ItemCollagen II is essential for the removal of the notochord and the formation of intervertebral discsAszodi, A ; Chan, D ; Hunziker, E ; Bateman, JF ; Fassler, R (ROCKEFELLER UNIV PRESS, 1998-11-30)Collagen II is a fibril-forming collagen that is mainly expressed in cartilage. Collagen II-deficient mice produce structurally abnormal cartilage that lacks growth plates in long bones, and as a result these mice develop a skeleton without endochondral bone formation. Here, we report that Col2a1-null mice are unable to dismantle the notochord. This defect is associated with the inability to develop intervertebral discs (IVDs). During normal embryogenesis, the nucleus pulposus of future IVDs forms from regional expansion of the notochord, which is simultaneously dismantled in the region of the developing vertebral bodies. However, in Col2a1-null mice, the notochord is not removed in the vertebral bodies and persists as a rod-like structure until birth. It has been suggested that this regional notochordal degeneration results from changes in cell death and proliferation. Our experiments with wild-type mice showed that differential proliferation and apoptosis play no role in notochordal reorganization. An alternative hypothesis is that the cartilage matrix exerts mechanical forces that induce notochord removal. Several of our findings support this hypothesis. Immunohistological analyses, in situ hybridization, and biochemical analyses demonstrate that collagens I and III are ectopically expressed in Col2a1-null cartilage. Assembly of the abnormal collagens into a mature insoluble matrix is retarded and collagen fibrils are sparse, disorganized, and irregular. We propose that this disorganized abnormal cartilage collagen matrix is structurally weakened and is unable to constrain proteoglycan-induced osmotic swelling pressure. The accumulation of fluid leads to tissue enlargement and a reduction in the internal swelling pressure. These changes may be responsible for the abnormal notochord removal in Col2a1-null mice. Our studies also show that chondrocytes do not need a collagen II environment to express cartilage-specific matrix components and to hypertrophy. Furthermore, biochemical analysis of collagen XI in mutant cartilage showed that alpha1(XI) and alpha2 (XI) chains form unstable collagen XI molecules, demonstrating that the alpha3(XI) chain, which is an alternative, posttranslationally modified form of the Col2a1 gene, is essential for assembly and stability of triple helical collagen XI.
ItemDNA vaccines for bacterial infectionsStrugnell, RA ; Drew, D ; Mercieca, J ; DiNatale, S ; Firez, N ; Dunstan, SJ ; Simmons, CP ; Vadolas, J (BLACKWELL SCIENCE, 1997-08-01)DNA vaccines are an exciting development in vaccine technology which may have a special role in preventing viral infections and as 'theracines' for cancer. Their use in preventing bacterial infections has, by comparison, been less well documented. While it is unlikely that traditional, highly successful and cheap vaccines for diseases such as diphtheria will be replaced by DNA vaccines, naked DNA may be particularly appropriate for preventing bacterial infections where cytotoxic T cells confer protection, or where a Th1 type T cell response mediates resistance. For example, DNA vaccines containing different mycobacterial antigens have been shown to inhibit overt infections by Mycobacterium tuberculosis in rodent models. The use of DNA vaccines in bacterial infections may be complicated by fundamental differences between prokaryotic and eukaryotic genes and gene products, including mRNA stability, codon bias, secondary structures surrounding native start sequences and glycosylation. These problems can be solved by re-synthesis of bacterial genes to produce 'new' sequences which are more highly expressed by eukaryotic cells.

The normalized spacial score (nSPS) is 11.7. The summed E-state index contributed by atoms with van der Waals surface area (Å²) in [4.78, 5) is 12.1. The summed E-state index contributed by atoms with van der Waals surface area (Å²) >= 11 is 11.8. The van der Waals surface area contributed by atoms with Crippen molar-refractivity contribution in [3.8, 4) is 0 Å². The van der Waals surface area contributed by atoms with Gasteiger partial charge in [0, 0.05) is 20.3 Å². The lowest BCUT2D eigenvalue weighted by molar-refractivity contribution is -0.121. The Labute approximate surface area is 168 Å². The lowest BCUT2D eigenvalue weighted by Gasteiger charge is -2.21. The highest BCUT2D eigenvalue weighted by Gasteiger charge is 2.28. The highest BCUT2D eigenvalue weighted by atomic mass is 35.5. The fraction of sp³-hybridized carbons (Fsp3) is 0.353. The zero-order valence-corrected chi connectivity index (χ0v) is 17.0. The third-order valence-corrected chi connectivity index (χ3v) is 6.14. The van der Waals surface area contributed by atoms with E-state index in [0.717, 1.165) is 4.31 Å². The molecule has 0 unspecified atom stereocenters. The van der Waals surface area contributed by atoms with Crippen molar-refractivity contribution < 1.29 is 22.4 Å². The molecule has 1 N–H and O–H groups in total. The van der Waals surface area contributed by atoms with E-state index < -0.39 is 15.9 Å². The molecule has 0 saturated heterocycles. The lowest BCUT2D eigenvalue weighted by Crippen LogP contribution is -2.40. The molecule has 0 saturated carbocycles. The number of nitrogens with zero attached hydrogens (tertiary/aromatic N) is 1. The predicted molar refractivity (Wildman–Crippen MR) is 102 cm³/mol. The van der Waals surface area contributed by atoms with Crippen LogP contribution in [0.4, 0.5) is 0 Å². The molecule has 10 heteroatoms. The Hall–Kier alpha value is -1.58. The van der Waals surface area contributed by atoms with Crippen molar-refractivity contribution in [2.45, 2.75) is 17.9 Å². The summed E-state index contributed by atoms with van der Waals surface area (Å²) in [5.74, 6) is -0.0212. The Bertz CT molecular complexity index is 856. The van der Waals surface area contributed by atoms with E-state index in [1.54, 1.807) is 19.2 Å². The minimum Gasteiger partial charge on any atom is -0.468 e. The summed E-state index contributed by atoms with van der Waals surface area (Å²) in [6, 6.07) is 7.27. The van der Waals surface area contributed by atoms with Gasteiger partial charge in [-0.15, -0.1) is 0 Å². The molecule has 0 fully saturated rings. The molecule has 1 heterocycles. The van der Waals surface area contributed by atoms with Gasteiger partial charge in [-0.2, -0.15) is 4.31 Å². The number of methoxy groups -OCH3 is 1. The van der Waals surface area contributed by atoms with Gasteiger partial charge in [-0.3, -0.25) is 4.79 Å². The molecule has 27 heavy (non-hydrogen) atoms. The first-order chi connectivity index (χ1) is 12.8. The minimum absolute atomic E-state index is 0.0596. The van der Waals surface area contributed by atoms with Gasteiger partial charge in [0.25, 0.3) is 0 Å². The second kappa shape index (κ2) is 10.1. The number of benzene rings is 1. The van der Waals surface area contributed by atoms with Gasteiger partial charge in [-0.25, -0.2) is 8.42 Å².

ItemNo Preview AvailableCHROMOSOME TESTING IN CHILDREN WITH DEVELOPMENTAL DELAY IN WHOM THE ETIOLOGY IS NOT EVIDENT CLINICALLYGRAHAM, SM ; SELIKOWITZ, M (BLACKWELL SCIENCE, 1993-10-01)A review was carried out to establish the value of chromosome testing in children with significant developmental delay, where the aetiology was not evident clinically. During 1990, 315 children had been assessed at a child development clinic and found to be significantly delayed in one or more areas of development; in 256, the aetiology was not evident clinically. Chromosome testing of these children revealed an abnormality in 10 (3.9%). Thirty children had dysmorphic features; six (20%) of these had an abnormal karyotype. Four (2%) of the 226 who had no dysmorphic features had a chromosome abnormality. One hundred and fifty-five children had intellectual disability; eight (5%) of these had an abnormal karyotype. Two (2%) of 101 who had a specific delay in their development had a chromosome abnormality. The advantages of chromosome testing in children with developmental delay in whom the aetiology is not evident clinically are discussed.
ItemNo Preview AvailableLONG-TERM NEUROLOGIC CONSEQUENCES OF NUTRITIONAL VITAMIN-B12 DEFICIENCY IN INFANTSGRAHAM, SM ; ARVELA, OM ; WISE, GA (MOSBY-ELSEVIER, 1992-11-01)A review of the clinical findings in six infants with nutritional vitamin B12 deficiency seen during the last 10 years was undertaken and an attempt made to obtain long-term neurologic follow-up. There was a consistent clinical pattern in vitamin B12-deficient infants; irritability, anorexia, and failure to thrive were associated with marked developmental regression and poor brain growth. Two of the four patients who qualified for long-term review had a poor intellectual outcome. Although early response to treatment is satisfying, the long-term consequences of nutritional vitamin B12 deficiency in infants emphasize the need for prevention or early recognition of this syndrome.